SOME 200 MILLION Americans say they want to write a book. Yet typing 50,000 words into a cohesive story can appear to be a monumental undertaking—and it might seem like only individuals with the freedom to retreat to a cabin in the woods will ever become published authors.
Making the long financial journey to retirement, so you quit the workforce with a nest egg large enough to replace your working income, can seem equally daunting. Indeed, it’s so daunting that many workers fail to even start, while others save at only a snail’s pace.
What to do? Writing a book and saving for retirement have one thing in common: They both require maintaining a sustainable average speed. What do I mean by that? At issue is the average pace you notch day after day, as you work toward your goal.
For book authors, it comes down to the number of words they write daily. Similarly, retirement savers can focus on the amount saved monthly for retirement. The benefit of this way of thinking: Small actions, if repeated consistently, can turn into major accomplishments.
Business owner and author Donald Miller once provided this tip to aspiring authors: Write 500 words every day for 100 days. There’s your 50,000-word book, equal to some 200 pages. This breaks down a huge goal into a manageable daily task, writing about two pages per day.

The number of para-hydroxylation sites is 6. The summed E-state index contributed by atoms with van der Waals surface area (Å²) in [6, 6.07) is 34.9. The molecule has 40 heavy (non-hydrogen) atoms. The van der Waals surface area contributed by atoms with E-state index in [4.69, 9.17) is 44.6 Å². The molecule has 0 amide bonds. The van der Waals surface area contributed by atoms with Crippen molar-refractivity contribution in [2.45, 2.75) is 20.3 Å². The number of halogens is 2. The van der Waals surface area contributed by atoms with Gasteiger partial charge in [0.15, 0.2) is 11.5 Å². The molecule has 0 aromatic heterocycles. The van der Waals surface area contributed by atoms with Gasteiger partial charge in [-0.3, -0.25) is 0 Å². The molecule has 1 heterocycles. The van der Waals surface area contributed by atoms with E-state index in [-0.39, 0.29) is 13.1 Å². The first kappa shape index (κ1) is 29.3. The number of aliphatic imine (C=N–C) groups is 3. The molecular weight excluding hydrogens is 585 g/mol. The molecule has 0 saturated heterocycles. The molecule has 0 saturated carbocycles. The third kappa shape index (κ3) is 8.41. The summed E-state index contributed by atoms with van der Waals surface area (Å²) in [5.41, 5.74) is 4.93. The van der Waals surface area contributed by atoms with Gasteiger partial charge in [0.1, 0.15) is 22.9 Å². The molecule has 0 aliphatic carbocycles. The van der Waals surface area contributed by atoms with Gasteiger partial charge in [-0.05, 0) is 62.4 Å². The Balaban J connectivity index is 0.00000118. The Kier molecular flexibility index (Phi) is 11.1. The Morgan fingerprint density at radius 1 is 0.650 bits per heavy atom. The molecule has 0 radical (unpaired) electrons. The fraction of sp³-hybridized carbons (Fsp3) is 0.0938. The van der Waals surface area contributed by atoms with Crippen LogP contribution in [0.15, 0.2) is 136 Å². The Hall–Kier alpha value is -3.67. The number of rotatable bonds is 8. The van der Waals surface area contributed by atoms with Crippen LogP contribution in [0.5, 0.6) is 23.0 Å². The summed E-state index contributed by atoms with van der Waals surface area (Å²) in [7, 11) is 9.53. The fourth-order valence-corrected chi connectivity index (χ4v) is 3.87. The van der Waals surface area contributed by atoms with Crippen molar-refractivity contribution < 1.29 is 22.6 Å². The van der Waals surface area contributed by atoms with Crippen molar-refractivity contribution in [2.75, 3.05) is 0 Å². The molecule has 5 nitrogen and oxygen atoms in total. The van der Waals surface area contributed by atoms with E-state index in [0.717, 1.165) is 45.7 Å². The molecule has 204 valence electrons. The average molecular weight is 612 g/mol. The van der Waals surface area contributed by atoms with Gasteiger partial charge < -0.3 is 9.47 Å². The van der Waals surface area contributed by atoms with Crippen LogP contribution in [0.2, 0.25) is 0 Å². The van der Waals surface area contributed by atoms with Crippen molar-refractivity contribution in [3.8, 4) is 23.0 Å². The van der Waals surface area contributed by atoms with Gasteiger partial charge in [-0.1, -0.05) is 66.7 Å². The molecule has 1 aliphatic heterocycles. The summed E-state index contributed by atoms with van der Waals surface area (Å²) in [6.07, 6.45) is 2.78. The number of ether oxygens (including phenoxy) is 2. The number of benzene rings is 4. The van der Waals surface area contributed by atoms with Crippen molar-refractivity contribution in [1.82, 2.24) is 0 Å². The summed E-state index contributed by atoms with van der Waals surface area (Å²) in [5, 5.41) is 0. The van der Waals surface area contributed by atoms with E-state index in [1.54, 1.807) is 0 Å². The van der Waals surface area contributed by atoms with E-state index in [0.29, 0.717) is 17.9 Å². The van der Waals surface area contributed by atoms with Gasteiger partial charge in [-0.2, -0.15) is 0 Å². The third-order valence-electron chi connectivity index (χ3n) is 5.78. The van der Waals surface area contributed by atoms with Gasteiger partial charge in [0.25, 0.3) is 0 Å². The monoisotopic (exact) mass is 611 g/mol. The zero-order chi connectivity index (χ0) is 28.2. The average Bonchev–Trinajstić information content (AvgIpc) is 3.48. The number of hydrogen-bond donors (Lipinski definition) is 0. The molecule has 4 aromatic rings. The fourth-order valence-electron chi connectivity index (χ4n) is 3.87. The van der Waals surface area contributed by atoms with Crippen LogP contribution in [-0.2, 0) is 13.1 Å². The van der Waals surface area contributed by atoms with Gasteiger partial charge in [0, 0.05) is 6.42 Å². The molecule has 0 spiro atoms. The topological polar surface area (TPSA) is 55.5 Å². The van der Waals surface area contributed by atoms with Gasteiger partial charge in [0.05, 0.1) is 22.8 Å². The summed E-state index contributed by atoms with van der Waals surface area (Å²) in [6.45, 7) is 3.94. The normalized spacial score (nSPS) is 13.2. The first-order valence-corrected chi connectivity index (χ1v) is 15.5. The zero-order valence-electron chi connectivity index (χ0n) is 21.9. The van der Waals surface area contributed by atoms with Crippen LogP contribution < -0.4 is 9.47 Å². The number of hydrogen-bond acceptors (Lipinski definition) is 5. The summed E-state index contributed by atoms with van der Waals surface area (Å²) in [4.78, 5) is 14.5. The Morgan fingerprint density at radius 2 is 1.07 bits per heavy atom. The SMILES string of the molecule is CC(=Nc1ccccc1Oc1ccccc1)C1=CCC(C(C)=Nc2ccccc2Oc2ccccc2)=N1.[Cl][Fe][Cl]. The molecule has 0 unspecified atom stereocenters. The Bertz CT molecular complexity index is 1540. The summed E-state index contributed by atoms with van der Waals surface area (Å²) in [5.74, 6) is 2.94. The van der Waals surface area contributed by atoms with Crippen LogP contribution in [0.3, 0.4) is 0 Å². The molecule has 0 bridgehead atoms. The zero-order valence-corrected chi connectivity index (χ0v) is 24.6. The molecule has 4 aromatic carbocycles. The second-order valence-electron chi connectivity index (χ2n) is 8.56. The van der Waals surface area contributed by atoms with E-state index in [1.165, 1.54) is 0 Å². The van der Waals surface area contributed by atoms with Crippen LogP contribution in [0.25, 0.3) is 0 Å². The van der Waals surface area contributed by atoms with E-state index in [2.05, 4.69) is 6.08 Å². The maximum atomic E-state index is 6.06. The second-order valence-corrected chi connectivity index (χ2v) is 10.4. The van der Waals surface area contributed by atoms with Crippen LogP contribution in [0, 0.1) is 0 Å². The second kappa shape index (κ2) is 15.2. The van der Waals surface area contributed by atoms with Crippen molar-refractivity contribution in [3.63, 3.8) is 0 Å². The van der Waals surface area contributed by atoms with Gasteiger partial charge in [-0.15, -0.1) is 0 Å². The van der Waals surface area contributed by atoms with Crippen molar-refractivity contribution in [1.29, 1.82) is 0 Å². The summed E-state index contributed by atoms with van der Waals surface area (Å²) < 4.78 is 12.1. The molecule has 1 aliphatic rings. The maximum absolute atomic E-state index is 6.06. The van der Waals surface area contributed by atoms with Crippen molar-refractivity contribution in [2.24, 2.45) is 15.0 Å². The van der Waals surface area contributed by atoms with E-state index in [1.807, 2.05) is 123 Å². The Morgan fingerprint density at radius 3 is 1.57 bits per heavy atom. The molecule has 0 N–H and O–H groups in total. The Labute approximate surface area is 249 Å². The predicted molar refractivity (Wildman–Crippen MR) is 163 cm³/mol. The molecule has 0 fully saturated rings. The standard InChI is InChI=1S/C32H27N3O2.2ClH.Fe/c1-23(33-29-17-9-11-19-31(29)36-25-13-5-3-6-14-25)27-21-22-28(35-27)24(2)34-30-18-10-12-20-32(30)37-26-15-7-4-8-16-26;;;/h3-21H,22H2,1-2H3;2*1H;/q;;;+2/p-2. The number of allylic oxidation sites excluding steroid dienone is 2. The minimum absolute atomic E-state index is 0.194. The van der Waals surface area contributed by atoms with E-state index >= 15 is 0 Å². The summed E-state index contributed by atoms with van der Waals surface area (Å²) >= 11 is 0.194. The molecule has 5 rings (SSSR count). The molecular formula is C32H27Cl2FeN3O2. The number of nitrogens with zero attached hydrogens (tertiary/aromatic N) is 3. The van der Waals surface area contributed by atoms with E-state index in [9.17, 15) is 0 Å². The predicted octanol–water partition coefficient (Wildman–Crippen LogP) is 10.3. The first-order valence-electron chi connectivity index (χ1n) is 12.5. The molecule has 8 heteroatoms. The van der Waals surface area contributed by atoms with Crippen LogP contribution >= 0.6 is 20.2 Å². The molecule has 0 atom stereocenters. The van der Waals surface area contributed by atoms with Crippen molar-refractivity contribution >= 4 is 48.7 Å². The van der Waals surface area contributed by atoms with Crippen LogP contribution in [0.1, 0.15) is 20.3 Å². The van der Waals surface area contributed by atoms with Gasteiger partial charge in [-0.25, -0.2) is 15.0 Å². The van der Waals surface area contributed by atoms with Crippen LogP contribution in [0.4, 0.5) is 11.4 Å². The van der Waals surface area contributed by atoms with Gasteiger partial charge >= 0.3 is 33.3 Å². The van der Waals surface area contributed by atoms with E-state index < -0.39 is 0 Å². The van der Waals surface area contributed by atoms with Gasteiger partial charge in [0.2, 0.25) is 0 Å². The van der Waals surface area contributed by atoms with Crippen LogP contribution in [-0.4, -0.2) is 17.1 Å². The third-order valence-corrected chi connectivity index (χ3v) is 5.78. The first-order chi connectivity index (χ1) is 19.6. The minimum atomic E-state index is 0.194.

Focusing on a high but sustainable average speed is also the best approach to saving for retirement. Extreme frugality may help cut your spending for a short period of time. But it’s unlikely to be the right long-term strategy, because it’s so easy to get knocked off course. Your HVAC system might fail during a winter cold snap or you might get hit with an uninsured medical expense.
Instead, over the course of your career, I’d focus on maintaining a high average speed toward retirement. Here are four strategies that you’ll help you keep up your savings rate:
1. Invest more during good times. Even if you have a regular salary, you’re bound to have better income years than others. Received a year-end bonus or inheritance? Use it to pay off any lingering debt or make the maximum contribution to your retirement account.
2. Slow down during the lean times. Find yourself living paycheck to paycheck? Consider cutting back on your retirement contributions, so you can make sure your life’s financial foundation remains intact. That means refilling your emergency fund, while also avoiding consumer debt. An important aspect of maintaining a high average speed: not coming to a crashing halt.
3. Make sure you’re properly insured. As a working professional, one of your most valuable assets is your ability to earn an income. This is also known as your human capital. Protect this asset with health and disability insurance. Even the best financial plans will fall short if you suffer a sudden interruption in your income.
4. Gift to a donor-advised fund. Charitably inclined? During your years of higher income or lower expenses, consider not only saving more, but also contributing to a donor-advised fund. This allows you to make a onetime charitable gift, while giving you the flexibility thereafter to spread out your contributions to the charities of your choice. An added perk: The lump-sum gift may put you over the standard deduction threshold for that tax year, so your contribution is tax-deductible.
Ross Menke is a Certified Financial Planner. He’s passionate about helping folks make financial decisions that reflect their true purpose. Ross’s previous articles include Up to You, No Money Down, Cut It Out and Too Familiar. Follow Ross on Twitter @RossVMenke.